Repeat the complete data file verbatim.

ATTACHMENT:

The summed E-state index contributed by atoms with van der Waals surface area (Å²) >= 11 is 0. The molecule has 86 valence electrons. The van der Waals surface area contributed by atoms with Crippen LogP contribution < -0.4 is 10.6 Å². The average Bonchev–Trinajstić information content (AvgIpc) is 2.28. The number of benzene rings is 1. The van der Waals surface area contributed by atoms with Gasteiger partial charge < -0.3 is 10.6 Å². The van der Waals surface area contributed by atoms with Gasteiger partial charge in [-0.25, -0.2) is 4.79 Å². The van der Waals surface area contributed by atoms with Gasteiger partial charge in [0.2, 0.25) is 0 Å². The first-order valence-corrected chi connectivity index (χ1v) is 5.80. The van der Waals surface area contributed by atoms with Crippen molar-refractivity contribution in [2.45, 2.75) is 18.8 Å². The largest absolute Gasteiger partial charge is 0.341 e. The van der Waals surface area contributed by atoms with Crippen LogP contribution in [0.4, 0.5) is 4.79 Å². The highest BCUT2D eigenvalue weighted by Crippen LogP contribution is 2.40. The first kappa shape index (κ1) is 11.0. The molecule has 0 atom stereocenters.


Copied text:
The summed E-state index contributed by atoms with van der Waals surface area (Å²) >= 11 is 0. The molecule has 86 valence electrons. The van der Waals surface area contributed by atoms with Crippen LogP contribution < -0.4 is 10.6 Å². The average Bonchev–Trinajstić information content (AvgIpc) is 2.28. The number of benzene rings is 1. The van der Waals surface area contributed by atoms with Gasteiger partial charge < -0.3 is 10.6 Å². The van der Waals surface area contributed by atoms with Gasteiger partial charge in [-0.25, -0.2) is 4.79 Å². The van der Waals surface area contributed by atoms with Gasteiger partial charge in [0.2, 0.25) is 0 Å². The first-order valence-corrected chi connectivity index (χ1v) is 5.80. The van der Waals surface area contributed by atoms with Crippen molar-refractivity contribution in [2.45, 2.75) is 18.8 Å². The largest absolute Gasteiger partial charge is 0.341 e. The van der Waals surface area contributed by atoms with Crippen LogP contribution in [0.4, 0.5) is 4.79 Å². The highest BCUT2D eigenvalue weighted by Crippen LogP contribution is 2.40. The first kappa shape index (κ1) is 11.0. The molecule has 0 atom stereocenters.